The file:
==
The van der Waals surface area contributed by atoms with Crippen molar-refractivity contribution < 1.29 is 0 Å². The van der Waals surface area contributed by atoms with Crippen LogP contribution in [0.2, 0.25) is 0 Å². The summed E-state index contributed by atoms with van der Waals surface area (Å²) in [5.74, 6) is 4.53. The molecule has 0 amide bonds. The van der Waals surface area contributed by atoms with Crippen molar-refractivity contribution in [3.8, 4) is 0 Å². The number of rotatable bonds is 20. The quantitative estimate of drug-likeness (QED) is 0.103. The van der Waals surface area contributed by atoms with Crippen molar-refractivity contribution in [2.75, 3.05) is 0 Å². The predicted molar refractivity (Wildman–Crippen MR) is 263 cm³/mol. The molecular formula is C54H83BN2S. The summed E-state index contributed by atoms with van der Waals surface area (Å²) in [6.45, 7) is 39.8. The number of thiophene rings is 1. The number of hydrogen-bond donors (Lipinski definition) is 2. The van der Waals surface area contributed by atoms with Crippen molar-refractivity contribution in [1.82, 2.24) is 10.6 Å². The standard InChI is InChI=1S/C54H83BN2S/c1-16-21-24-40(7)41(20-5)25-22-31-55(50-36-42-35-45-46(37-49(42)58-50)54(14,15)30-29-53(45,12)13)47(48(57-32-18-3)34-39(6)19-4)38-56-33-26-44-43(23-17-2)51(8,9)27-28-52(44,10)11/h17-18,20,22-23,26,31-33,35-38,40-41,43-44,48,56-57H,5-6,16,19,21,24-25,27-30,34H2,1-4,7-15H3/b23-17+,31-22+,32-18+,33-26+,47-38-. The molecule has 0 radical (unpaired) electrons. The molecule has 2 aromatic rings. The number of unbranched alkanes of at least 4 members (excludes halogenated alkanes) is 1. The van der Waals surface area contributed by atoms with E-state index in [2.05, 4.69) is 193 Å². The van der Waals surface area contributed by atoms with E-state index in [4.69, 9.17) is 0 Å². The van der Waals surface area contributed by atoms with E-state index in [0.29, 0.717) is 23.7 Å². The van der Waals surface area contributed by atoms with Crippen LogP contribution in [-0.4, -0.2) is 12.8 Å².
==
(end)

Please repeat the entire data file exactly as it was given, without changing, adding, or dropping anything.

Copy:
The van der Waals surface area contributed by atoms with Crippen molar-refractivity contribution < 1.29 is 0 Å². The van der Waals surface area contributed by atoms with Crippen LogP contribution in [0.2, 0.25) is 0 Å². The summed E-state index contributed by atoms with van der Waals surface area (Å²) in [5.74, 6) is 4.53. The molecule has 0 amide bonds. The van der Waals surface area contributed by atoms with Crippen molar-refractivity contribution in [3.8, 4) is 0 Å². The number of rotatable bonds is 20. The quantitative estimate of drug-likeness (QED) is 0.103. The van der Waals surface area contributed by atoms with Crippen molar-refractivity contribution in [2.75, 3.05) is 0 Å². The predicted molar refractivity (Wildman–Crippen MR) is 263 cm³/mol. The molecular formula is C54H83BN2S. The summed E-state index contributed by atoms with van der Waals surface area (Å²) in [6.45, 7) is 39.8. The number of thiophene rings is 1. The number of hydrogen-bond donors (Lipinski definition) is 2. The van der Waals surface area contributed by atoms with Crippen molar-refractivity contribution in [1.82, 2.24) is 10.6 Å². The standard InChI is InChI=1S/C54H83BN2S/c1-16-21-24-40(7)41(20-5)25-22-31-55(50-36-42-35-45-46(37-49(42)58-50)54(14,15)30-29-53(45,12)13)47(48(57-32-18-3)34-39(6)19-4)38-56-33-26-44-43(23-17-2)51(8,9)27-28-52(44,10)11/h17-18,20,22-23,26,31-33,35-38,40-41,43-44,48,56-57H,5-6,16,19,21,24-25,27-30,34H2,1-4,7-15H3/b23-17+,31-22+,32-18+,33-26+,47-38-. The molecule has 0 radical (unpaired) electrons. The molecule has 2 aromatic rings. The number of unbranched alkanes of at least 4 members (excludes halogenated alkanes) is 1. The van der Waals surface area contributed by atoms with E-state index in [2.05, 4.69) is 193 Å². The van der Waals surface area contributed by atoms with E-state index in [4.69, 9.17) is 0 Å². The van der Waals surface area contributed by atoms with E-state index in [0.29, 0.717) is 23.7 Å². The van der Waals surface area contributed by atoms with Crippen LogP contribution in [-0.4, -0.2) is 12.8 Å².